If a person continues their drug use, the brain starts to adapt to this excess dopamine by making less of it and reducing your body's ability to respond to it. Just like with anything else, your body knows when it has too much of something, and immediately starts building resistances to it. You can't get the same high as before - at least not with the same amount.
This generally leads to two things. The first is an increase in the use of the drug, as you become more and more desperate to achieve the same high as before.
The second is a decrease in other activities you used to enjoy. You often become uninterested in social activities, food, and hobbies. These things no longer stimulate your "reward circuits," because the dopamine overload you've gotten from drug use has made you numb to them. This is why a loss of interest in hobbies is one of the most common signs of a serious addiction problem.
Of course, the "reward circuit" isn't the only part of the brain effected by addiction. Long-term drug use also causes changes in your:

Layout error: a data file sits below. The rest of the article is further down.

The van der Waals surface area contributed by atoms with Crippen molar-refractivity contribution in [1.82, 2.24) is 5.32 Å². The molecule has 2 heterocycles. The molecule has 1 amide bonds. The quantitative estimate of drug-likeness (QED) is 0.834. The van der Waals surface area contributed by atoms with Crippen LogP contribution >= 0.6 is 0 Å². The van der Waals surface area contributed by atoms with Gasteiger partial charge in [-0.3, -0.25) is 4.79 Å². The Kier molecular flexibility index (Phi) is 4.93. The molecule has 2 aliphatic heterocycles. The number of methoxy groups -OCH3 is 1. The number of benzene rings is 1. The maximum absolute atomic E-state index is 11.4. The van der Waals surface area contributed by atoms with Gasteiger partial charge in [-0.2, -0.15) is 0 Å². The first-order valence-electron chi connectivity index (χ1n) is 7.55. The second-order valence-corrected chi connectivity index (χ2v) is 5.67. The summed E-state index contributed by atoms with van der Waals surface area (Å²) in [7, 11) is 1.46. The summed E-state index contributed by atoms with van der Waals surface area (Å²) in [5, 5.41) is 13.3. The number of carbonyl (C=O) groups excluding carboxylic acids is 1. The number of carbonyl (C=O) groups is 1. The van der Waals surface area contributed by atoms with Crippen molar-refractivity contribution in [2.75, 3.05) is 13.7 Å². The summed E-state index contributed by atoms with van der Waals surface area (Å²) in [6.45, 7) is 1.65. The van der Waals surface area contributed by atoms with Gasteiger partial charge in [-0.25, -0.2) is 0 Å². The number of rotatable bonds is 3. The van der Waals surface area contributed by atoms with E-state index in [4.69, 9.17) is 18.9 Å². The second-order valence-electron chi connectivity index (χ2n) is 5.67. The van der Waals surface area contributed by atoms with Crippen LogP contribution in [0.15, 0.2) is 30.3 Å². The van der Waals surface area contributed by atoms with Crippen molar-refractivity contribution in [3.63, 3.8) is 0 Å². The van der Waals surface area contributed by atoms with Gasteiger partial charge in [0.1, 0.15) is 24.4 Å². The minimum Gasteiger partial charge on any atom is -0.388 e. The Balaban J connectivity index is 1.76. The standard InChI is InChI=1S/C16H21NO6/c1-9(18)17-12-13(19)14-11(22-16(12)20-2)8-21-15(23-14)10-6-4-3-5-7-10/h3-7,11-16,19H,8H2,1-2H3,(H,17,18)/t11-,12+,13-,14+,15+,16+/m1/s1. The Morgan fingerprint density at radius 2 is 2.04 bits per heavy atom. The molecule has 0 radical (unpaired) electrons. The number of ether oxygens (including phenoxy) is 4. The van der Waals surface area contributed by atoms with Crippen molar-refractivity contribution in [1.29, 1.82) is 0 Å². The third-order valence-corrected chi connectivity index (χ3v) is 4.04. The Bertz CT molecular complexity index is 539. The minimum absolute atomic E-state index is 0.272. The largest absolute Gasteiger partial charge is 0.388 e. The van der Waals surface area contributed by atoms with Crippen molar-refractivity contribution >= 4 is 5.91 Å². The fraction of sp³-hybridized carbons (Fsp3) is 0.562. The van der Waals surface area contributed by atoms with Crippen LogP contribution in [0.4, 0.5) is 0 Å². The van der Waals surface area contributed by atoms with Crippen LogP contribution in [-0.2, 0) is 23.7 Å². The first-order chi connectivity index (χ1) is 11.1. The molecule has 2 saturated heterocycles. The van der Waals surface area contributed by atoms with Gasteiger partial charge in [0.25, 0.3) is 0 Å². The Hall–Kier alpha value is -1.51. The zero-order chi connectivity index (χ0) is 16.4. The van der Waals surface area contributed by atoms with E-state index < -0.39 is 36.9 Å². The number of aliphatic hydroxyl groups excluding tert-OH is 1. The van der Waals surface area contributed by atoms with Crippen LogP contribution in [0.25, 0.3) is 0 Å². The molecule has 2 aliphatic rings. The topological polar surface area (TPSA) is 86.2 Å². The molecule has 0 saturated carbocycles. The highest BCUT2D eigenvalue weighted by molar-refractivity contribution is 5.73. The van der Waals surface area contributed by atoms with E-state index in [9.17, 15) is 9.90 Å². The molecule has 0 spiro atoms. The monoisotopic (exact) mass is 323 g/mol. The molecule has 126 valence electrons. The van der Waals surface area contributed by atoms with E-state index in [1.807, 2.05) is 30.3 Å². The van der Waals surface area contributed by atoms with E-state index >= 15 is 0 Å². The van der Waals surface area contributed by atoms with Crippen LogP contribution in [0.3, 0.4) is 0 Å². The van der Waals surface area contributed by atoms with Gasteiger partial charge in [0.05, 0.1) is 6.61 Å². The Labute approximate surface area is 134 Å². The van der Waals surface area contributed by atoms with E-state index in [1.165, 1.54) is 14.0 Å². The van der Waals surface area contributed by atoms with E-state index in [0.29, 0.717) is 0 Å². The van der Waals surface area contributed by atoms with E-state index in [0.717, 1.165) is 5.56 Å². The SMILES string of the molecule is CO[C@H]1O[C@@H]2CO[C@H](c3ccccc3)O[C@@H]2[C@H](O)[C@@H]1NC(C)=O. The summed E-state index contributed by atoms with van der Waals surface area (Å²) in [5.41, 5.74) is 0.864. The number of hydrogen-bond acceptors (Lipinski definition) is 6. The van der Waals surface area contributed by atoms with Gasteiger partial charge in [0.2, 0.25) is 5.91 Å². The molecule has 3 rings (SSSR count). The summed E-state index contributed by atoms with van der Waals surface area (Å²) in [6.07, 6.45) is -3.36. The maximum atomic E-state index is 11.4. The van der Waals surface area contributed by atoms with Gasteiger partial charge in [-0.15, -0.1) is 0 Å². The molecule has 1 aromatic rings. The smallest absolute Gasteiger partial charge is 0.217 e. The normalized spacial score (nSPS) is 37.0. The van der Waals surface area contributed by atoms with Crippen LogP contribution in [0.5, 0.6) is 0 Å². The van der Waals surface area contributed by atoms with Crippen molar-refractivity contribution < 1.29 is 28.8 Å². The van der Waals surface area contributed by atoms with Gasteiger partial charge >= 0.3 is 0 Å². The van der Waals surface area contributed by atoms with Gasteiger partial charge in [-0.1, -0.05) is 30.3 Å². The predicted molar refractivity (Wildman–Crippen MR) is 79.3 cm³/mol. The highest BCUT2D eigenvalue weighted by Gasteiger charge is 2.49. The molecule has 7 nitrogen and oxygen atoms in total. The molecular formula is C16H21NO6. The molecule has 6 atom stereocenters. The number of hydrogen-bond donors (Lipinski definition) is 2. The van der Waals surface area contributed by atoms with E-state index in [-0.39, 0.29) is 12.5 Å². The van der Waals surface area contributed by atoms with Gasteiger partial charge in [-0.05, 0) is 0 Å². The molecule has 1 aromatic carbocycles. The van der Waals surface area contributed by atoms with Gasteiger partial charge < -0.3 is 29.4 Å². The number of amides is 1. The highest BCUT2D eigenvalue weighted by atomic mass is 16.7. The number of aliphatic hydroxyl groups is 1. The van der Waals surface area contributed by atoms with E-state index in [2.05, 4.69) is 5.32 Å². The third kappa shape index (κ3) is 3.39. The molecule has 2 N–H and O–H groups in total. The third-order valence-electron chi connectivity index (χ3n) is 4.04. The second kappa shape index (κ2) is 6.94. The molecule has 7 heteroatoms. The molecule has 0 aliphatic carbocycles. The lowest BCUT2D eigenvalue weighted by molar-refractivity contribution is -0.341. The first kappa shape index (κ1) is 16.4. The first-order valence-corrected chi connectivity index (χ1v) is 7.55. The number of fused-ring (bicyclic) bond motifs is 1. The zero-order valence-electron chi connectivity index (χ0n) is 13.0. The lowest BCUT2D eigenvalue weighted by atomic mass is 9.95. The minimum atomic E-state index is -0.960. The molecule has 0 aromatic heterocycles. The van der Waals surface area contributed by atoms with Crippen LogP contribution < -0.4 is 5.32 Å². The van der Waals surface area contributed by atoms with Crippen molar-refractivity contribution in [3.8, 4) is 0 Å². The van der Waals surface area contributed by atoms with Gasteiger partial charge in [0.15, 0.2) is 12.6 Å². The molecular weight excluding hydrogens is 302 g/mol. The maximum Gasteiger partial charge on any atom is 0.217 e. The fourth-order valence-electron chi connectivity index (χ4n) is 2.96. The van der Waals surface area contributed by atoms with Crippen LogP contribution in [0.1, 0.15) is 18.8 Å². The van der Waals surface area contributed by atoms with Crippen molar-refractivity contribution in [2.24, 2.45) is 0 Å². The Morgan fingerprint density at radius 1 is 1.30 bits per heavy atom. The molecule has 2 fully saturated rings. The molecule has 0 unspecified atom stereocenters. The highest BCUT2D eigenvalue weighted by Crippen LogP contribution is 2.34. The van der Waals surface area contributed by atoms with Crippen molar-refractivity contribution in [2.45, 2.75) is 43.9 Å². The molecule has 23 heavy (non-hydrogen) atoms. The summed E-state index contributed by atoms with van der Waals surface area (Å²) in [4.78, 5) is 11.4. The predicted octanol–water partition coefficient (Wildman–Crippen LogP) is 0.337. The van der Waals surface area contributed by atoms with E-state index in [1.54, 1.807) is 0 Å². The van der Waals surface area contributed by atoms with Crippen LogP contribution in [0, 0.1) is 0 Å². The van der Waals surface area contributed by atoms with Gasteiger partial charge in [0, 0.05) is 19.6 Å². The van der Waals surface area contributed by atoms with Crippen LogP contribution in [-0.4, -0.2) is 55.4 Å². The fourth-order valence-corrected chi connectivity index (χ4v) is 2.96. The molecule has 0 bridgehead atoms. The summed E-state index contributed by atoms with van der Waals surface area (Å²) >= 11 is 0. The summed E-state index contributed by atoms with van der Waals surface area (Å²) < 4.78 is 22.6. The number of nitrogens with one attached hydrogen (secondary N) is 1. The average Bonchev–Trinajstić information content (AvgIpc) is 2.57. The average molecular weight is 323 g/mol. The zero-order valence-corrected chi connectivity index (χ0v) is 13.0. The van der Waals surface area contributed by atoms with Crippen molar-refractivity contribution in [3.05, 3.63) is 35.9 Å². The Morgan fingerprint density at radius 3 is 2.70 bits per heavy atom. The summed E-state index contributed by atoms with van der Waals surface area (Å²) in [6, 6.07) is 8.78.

- judgment and decision-making
- memory and learning
What Makes People More Susceptible to Drug Addiction?
Some people who try drugs become extremely addicted almost immediately. But not everybody who tries drugs becomes addicted so easily. The path is different for everyone.
A combination of factors influences risk for addiction, and there is no definitive risk factor or symptom that confirms it. More than most diseases, addiction must be considered on a case-by-case basis. That said, the more risk factors a person has, the greater the chance that taking drugs can lead to addiction. Some people are more susceptible to drug addiction than others. Here are a few that affect that susceptibility, according to the National Institute on Drug Abuse:
- Biology. The genes that people are born with account for about half of a person's risk for addiction. Gender, ethnicity, and the presence of other mental disorders may also influence risk for drug use and addiction.